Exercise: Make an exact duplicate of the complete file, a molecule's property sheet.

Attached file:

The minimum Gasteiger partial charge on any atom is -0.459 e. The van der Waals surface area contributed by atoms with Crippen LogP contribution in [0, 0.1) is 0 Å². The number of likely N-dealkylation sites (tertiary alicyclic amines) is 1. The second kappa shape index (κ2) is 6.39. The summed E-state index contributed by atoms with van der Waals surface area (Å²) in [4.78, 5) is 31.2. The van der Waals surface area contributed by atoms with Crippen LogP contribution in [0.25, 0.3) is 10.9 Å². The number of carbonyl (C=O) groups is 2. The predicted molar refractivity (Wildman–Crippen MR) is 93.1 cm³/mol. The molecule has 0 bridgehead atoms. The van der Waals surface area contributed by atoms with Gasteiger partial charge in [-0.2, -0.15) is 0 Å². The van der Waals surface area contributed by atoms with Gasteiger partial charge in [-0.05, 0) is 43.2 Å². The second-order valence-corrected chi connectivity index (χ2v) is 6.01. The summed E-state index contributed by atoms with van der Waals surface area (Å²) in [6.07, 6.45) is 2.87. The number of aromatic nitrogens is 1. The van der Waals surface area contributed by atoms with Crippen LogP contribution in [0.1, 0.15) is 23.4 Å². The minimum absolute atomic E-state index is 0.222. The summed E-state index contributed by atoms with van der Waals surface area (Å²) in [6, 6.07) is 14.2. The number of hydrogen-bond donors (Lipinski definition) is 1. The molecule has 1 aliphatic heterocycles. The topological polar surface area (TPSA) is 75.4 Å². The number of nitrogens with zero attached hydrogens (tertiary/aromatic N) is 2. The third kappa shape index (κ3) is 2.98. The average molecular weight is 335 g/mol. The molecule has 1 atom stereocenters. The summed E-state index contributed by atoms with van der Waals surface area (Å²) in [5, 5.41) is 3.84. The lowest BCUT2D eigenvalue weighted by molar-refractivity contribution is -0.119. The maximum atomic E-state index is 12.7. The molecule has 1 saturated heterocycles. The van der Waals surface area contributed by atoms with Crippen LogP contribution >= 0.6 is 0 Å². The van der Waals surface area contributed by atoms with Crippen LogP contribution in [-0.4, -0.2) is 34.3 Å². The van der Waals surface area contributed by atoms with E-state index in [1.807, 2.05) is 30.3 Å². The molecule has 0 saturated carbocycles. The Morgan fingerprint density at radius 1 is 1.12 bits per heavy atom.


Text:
The minimum Gasteiger partial charge on any atom is -0.459 e. The van der Waals surface area contributed by atoms with Crippen LogP contribution in [0, 0.1) is 0 Å². The number of likely N-dealkylation sites (tertiary alicyclic amines) is 1. The second kappa shape index (κ2) is 6.39. The summed E-state index contributed by atoms with van der Waals surface area (Å²) in [4.78, 5) is 31.2. The van der Waals surface area contributed by atoms with Crippen LogP contribution in [0.25, 0.3) is 10.9 Å². The number of carbonyl (C=O) groups is 2. The predicted molar refractivity (Wildman–Crippen MR) is 93.1 cm³/mol. The molecule has 0 bridgehead atoms. The van der Waals surface area contributed by atoms with Gasteiger partial charge in [-0.2, -0.15) is 0 Å². The van der Waals surface area contributed by atoms with Gasteiger partial charge in [-0.05, 0) is 43.2 Å². The second-order valence-corrected chi connectivity index (χ2v) is 6.01. The summed E-state index contributed by atoms with van der Waals surface area (Å²) in [6.07, 6.45) is 2.87. The number of aromatic nitrogens is 1. The van der Waals surface area contributed by atoms with Crippen LogP contribution in [0.1, 0.15) is 23.4 Å². The minimum absolute atomic E-state index is 0.222. The summed E-state index contributed by atoms with van der Waals surface area (Å²) in [6, 6.07) is 14.2. The number of hydrogen-bond donors (Lipinski definition) is 1. The molecule has 1 aliphatic heterocycles. The topological polar surface area (TPSA) is 75.4 Å². The number of nitrogens with zero attached hydrogens (tertiary/aromatic N) is 2. The third kappa shape index (κ3) is 2.98. The average molecular weight is 335 g/mol. The molecule has 1 atom stereocenters. The summed E-state index contributed by atoms with van der Waals surface area (Å²) in [5, 5.41) is 3.84. The lowest BCUT2D eigenvalue weighted by molar-refractivity contribution is -0.119. The maximum atomic E-state index is 12.7. The molecule has 1 saturated heterocycles. The van der Waals surface area contributed by atoms with Crippen LogP contribution >= 0.6 is 0 Å². The van der Waals surface area contributed by atoms with Crippen LogP contribution in [-0.4, -0.2) is 34.3 Å². The van der Waals surface area contributed by atoms with E-state index in [1.807, 2.05) is 30.3 Å². The molecule has 0 saturated carbocycles. The Morgan fingerprint density at radius 1 is 1.12 bits per heavy atom.